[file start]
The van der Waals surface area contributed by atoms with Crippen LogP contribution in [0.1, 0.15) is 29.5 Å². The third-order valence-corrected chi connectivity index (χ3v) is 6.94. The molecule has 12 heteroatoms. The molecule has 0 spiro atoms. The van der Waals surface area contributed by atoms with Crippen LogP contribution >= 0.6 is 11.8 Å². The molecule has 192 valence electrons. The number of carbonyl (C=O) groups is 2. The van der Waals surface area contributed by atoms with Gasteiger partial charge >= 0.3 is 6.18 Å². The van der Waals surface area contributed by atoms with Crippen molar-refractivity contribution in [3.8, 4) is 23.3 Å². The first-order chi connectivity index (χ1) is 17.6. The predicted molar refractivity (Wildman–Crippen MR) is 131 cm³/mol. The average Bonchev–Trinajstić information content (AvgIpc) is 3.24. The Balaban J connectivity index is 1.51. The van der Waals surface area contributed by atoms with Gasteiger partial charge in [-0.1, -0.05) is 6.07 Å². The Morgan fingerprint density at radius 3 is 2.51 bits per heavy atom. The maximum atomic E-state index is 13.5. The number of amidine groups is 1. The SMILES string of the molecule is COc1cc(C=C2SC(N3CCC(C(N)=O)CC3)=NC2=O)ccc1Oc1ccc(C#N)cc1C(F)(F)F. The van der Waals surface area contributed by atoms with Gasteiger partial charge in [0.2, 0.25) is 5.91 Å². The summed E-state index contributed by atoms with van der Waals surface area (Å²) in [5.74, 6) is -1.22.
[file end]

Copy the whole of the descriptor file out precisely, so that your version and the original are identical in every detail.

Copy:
The van der Waals surface area contributed by atoms with Crippen LogP contribution in [0.1, 0.15) is 29.5 Å². The third-order valence-corrected chi connectivity index (χ3v) is 6.94. The molecule has 12 heteroatoms. The molecule has 0 spiro atoms. The van der Waals surface area contributed by atoms with Crippen LogP contribution >= 0.6 is 11.8 Å². The molecule has 192 valence electrons. The number of carbonyl (C=O) groups is 2. The van der Waals surface area contributed by atoms with Gasteiger partial charge >= 0.3 is 6.18 Å². The van der Waals surface area contributed by atoms with Crippen molar-refractivity contribution in [3.8, 4) is 23.3 Å². The first-order chi connectivity index (χ1) is 17.6. The predicted molar refractivity (Wildman–Crippen MR) is 131 cm³/mol. The average Bonchev–Trinajstić information content (AvgIpc) is 3.24. The Balaban J connectivity index is 1.51. The van der Waals surface area contributed by atoms with Gasteiger partial charge in [-0.1, -0.05) is 6.07 Å². The Morgan fingerprint density at radius 3 is 2.51 bits per heavy atom. The maximum atomic E-state index is 13.5. The number of amidine groups is 1. The SMILES string of the molecule is COc1cc(C=C2SC(N3CCC(C(N)=O)CC3)=NC2=O)ccc1Oc1ccc(C#N)cc1C(F)(F)F. The van der Waals surface area contributed by atoms with Gasteiger partial charge in [0.2, 0.25) is 5.91 Å². The summed E-state index contributed by atoms with van der Waals surface area (Å²) in [5.74, 6) is -1.22.